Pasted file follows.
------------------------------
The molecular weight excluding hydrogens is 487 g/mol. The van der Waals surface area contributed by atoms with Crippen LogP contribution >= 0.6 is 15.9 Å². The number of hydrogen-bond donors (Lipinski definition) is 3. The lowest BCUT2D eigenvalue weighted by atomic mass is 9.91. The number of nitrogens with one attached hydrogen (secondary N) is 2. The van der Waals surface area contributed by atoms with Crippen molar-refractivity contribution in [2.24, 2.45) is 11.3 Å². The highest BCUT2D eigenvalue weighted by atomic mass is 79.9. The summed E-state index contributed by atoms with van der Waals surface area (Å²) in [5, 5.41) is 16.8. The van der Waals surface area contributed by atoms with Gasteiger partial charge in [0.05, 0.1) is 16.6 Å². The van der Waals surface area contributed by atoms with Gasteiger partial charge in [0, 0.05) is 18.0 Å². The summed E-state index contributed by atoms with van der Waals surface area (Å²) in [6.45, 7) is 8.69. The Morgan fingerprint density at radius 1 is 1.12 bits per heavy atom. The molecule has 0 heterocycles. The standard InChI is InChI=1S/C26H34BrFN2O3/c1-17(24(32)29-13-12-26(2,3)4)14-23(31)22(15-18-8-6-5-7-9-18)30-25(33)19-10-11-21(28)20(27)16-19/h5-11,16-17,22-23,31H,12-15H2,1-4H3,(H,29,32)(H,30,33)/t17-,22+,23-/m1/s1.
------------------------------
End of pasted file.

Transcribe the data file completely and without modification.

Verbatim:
The molecular weight excluding hydrogens is 487 g/mol. The van der Waals surface area contributed by atoms with Crippen LogP contribution >= 0.6 is 15.9 Å². The number of hydrogen-bond donors (Lipinski definition) is 3. The lowest BCUT2D eigenvalue weighted by atomic mass is 9.91. The number of nitrogens with one attached hydrogen (secondary N) is 2. The van der Waals surface area contributed by atoms with Crippen molar-refractivity contribution in [2.24, 2.45) is 11.3 Å². The highest BCUT2D eigenvalue weighted by atomic mass is 79.9. The summed E-state index contributed by atoms with van der Waals surface area (Å²) in [5, 5.41) is 16.8. The van der Waals surface area contributed by atoms with Gasteiger partial charge in [0.05, 0.1) is 16.6 Å². The van der Waals surface area contributed by atoms with Gasteiger partial charge in [0, 0.05) is 18.0 Å². The summed E-state index contributed by atoms with van der Waals surface area (Å²) in [6.45, 7) is 8.69. The Morgan fingerprint density at radius 1 is 1.12 bits per heavy atom. The molecule has 0 heterocycles. The standard InChI is InChI=1S/C26H34BrFN2O3/c1-17(24(32)29-13-12-26(2,3)4)14-23(31)22(15-18-8-6-5-7-9-18)30-25(33)19-10-11-21(28)20(27)16-19/h5-11,16-17,22-23,31H,12-15H2,1-4H3,(H,29,32)(H,30,33)/t17-,22+,23-/m1/s1.